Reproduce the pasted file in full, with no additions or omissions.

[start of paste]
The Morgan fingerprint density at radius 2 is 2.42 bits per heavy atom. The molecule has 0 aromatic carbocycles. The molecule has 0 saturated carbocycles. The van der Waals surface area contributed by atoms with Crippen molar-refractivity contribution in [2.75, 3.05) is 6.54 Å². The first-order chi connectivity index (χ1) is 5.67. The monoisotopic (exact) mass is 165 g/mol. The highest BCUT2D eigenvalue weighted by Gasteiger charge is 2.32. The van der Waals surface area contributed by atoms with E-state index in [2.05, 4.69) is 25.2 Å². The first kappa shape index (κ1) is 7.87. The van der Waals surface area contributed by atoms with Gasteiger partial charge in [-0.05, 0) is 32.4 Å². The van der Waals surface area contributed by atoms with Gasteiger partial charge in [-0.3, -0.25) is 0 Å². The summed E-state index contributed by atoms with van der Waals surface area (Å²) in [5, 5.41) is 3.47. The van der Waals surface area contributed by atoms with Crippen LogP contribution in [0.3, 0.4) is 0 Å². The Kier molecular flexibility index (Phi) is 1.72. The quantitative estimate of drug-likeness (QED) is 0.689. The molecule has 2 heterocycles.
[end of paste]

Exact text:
The Morgan fingerprint density at radius 2 is 2.42 bits per heavy atom. The molecule has 0 aromatic carbocycles. The molecule has 0 saturated carbocycles. The van der Waals surface area contributed by atoms with Crippen molar-refractivity contribution in [2.75, 3.05) is 6.54 Å². The first-order chi connectivity index (χ1) is 5.67. The monoisotopic (exact) mass is 165 g/mol. The highest BCUT2D eigenvalue weighted by Gasteiger charge is 2.32. The van der Waals surface area contributed by atoms with E-state index in [2.05, 4.69) is 25.2 Å². The first kappa shape index (κ1) is 7.87. The van der Waals surface area contributed by atoms with Gasteiger partial charge in [-0.05, 0) is 32.4 Å². The van der Waals surface area contributed by atoms with Gasteiger partial charge in [-0.3, -0.25) is 0 Å². The summed E-state index contributed by atoms with van der Waals surface area (Å²) in [5, 5.41) is 3.47. The van der Waals surface area contributed by atoms with Crippen LogP contribution in [0.3, 0.4) is 0 Å². The Kier molecular flexibility index (Phi) is 1.72. The quantitative estimate of drug-likeness (QED) is 0.689. The molecule has 2 heterocycles.